Do you know how quickly your worship centre could return to normal after a catastrophic event? Are you well-prepared for a variety of events that, if they occurred, could seriously impact on the health and safety of people and / or on the protection of assets?
In an emergency situation there can be a lot to consider in a very short space of time. The more prepared your organisation is, the better it will be able to respond quickly and appropriately to the particular emergency situation at hand.
This of course makes good emergency planning essential. An organisation’s emergency plan needs to allow for a range of scenarios rather than being a one-size generic response list, as how you respond in a given situation will depend on the type of disaster that occurs – whether ‘natural’ such as bushfire, freak storm or medical emergency, or more ‘man-made’ such as explosion, bomb threat, asbestos exposure, robbery or arson.
Emergency plan considerations
Roles and responsibilities –
This includes designating who will be responsible for:
- Declaring an emergency and sounding the alarm.
- Ordering and managing an evacuation.
- Assisting people with a disability to evacuate safely.
- Ensuring the building is completely empty.
- Administering First Aid if required.
- Using fire equipment if necessary.
- Communicating with emergency personnel, authorities and neighbouring properties.
- Closing off utilities.
- Managing threatening situations.
Practical and preventative actions –
This needs to involve such things as:
- Determining safe areas and evacuation routes.
- Providing shelter and supplies if necessary.
- Protection of vital records.
- Ensuring insurance cover is in place.
- Regular drills and testing of various disaster scenarios.
- Keeping emergency contacts up-to-date.
- Training of personnel in church fire safety and First Aid.
- Regular church risk assessment and management.
- Ensuring essential safety measures are implemented and maintained.
Emergency planning is only one step of the process though – you also need to consider what will happen next. In some situations life may quickly return to normal while in others it may be disrupted due to property damage, serious injuries, and interruption to normal church services and workplace activities for some time. This is where good recovery planning becomes as important as any evacuation plan.
Recovery planning after a disaster needs to consider:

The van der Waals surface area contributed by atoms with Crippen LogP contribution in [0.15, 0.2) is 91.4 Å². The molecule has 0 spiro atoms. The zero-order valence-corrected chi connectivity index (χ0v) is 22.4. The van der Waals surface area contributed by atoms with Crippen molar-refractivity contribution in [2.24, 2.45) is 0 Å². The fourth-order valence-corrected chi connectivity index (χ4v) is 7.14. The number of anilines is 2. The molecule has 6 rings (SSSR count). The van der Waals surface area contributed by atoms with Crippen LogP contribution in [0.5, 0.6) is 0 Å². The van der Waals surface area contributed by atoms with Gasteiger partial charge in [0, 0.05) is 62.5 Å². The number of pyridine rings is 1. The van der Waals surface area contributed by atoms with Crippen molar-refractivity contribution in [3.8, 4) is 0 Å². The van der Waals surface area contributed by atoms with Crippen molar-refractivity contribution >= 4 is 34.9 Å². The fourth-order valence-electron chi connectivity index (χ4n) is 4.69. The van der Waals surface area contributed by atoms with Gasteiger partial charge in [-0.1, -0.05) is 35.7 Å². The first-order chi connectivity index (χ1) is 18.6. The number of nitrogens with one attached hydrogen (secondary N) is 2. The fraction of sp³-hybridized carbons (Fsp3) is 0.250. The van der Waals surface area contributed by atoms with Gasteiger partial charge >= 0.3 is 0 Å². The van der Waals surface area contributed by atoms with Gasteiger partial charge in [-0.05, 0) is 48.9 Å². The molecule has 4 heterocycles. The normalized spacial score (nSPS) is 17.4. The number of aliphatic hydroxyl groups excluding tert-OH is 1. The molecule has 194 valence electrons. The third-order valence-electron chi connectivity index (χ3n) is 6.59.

- Maintaining site safety and security.
- Salvaging of contents and safe removal of debris if required.
- Calling in contractors to repair any damage.
- Finding an alternative premises if needed.
- Assisting injured employees to recover and get back to work.
- Providing trauma counselling.
- Lodging insurance claims.
- Reviewing your emergency plan and making adjustments to it as required.
And generally – just getting back to normal operations!
However, imagine that your church and / or workplace is not able to function for several weeks due to a catastrophe. Have you considered how it will continue to provide services and pay staff and other costs in the meantime? This is sometimes referred to as ‘consequential loss’ or ‘business interruption’ and can be devastating for an organisation that isn’t covered by insurance for this type of situation. In fact in some cases businesses have had to close up completely following a disaster, simply because they were not able to generate income but still had to continue paying rent, staff and suppliers, while often also incurring extra costs such as repairs and lease of an alternative premises!
CCI’s Industrial Risk Policy fortunately provides financial cover for such things as revenue (including rents, offerings, grants and donations), payroll, utilities, alternative premises rental and several others. You can find out more about your policy by speaking to our insurance team, or by downloading the Summary of Insurance from the forms section on website.
What to do next
- Develop a comprehensive and detailed emergency plan for your organisation. Make sure to review your plan regularly and keep it current.
- Develop a disaster recovery plan so you know what actions you need to take after a disaster.
- Make sure your insurance cover is adequate and up-to-date.
Where to go for more information:
Written by Tess Oliver
Tags: emergency, fire, risk management